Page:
We all know what Tuscany looks like when we shut out eyes but are we limited to only seeing the touristic northern half of the region?
The likes Florence, Lucca, San Gimignano are beautiful, but is there more to this wonderful area of Italy than this? Well the answer is certain yes and if you keep driving on the E80 along the coast then you’ll find some of the most unspoilt and stunning parts of this well-trodden region.
Explore Massa Marittima
Massa Marittima is a gorgeous little town in the middle of no where is a real treat. Found inland between from Piombino and Grosseto, it is a welcoming ancient little medieval town. As you arrive you will be spoilt with the lush green hills that become wilder as you drive south through Tuscany. You’ll still see the hills and the Cyprus trees dotted all over, but the view is more unkempt and not too unlike southern England. The town is very proud of its cathedral, which dates back to the 13th Century, and it boasts the sarcophagus (funeral receptacle) of St Cerbone. Don’t miss the amazing local red wine (Monteregio) or a slice of locally caught wild boar.
Visit Castiglione della Pescaia
Forget the trees, sheep and hills of a second and get tuned in to the seaside towns that Tuscany has to offer. You’d be hard pressed to find a more tranquil and beautiful one than Castiglione della Pescaia. Having grown up around a medieval fortress it might not have been surprised to find it’s largely unknown to those not from the area or in the know, but it’s an amazing little place full of fishing boats and quaint little restaurants. If you drive into the town from the north west you’ll be hard pressed not to spot the ancient fortress remains at Vetulonia, which was a large part of the Etruscan empire. Thanks to the island of Elba a few miles off the coast, the beaches all around the town are warm and sheltered places for a sunbathe.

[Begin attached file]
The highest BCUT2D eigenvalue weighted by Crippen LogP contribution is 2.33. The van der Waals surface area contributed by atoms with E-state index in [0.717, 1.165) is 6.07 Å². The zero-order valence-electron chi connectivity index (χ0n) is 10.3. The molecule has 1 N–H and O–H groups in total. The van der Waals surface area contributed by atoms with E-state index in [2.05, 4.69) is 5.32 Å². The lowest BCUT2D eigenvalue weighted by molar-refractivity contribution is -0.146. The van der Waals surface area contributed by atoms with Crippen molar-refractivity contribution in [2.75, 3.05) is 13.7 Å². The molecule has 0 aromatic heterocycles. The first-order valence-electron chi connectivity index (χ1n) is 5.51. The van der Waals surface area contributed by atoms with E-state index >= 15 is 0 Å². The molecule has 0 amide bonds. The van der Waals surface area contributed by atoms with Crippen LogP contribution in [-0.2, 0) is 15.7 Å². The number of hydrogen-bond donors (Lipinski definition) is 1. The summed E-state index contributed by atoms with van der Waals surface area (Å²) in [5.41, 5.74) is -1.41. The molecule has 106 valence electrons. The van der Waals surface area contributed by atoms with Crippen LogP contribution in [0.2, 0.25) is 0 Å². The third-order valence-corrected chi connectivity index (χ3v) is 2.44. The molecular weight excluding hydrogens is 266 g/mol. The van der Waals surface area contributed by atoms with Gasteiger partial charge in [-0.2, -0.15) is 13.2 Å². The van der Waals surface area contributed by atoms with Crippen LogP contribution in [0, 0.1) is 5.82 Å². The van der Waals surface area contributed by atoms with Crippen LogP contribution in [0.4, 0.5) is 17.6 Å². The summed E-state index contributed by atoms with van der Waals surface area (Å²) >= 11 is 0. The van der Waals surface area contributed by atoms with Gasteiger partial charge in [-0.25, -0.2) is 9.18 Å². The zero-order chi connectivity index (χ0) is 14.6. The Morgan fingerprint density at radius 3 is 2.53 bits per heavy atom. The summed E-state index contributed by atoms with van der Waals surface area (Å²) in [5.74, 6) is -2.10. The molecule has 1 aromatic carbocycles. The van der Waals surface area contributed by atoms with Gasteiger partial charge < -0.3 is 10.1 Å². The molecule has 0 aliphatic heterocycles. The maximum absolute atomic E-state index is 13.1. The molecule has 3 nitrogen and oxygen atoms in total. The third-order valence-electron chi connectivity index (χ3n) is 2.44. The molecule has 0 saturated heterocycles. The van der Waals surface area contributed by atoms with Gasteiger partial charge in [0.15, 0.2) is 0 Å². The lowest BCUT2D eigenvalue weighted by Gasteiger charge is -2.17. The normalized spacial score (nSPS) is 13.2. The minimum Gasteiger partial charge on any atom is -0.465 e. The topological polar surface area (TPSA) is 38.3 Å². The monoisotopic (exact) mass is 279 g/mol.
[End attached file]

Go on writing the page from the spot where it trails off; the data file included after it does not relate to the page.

Relax at the hot springs of Saturnia
One of Western Europe’s hidden gems is the hot springs at Saturnia deep in the southern part of the province of Grosseto. 23 miles inland, the springs shoot out 800 litres of 37 degree sulfurous water every second, which flow out of the rocks and down the beautifully carved stones into pools. Legend has it that the god Saturn got tired with the wars of humans and so sent a thunderbolt to earth which then gave birth to the hot springs from the ground, giving it the name Saturnia. Nowadays you’ll find plenty of locals adorning the rocks and pools throughout the summer, treating themselves to a natural Jacuzzi and making their skin seem ever more youthful. Some of the pools you have to pay for as they’ve been bought up by spa companies, but most of them are free and open to all, or those who can put up with the smell of eggs.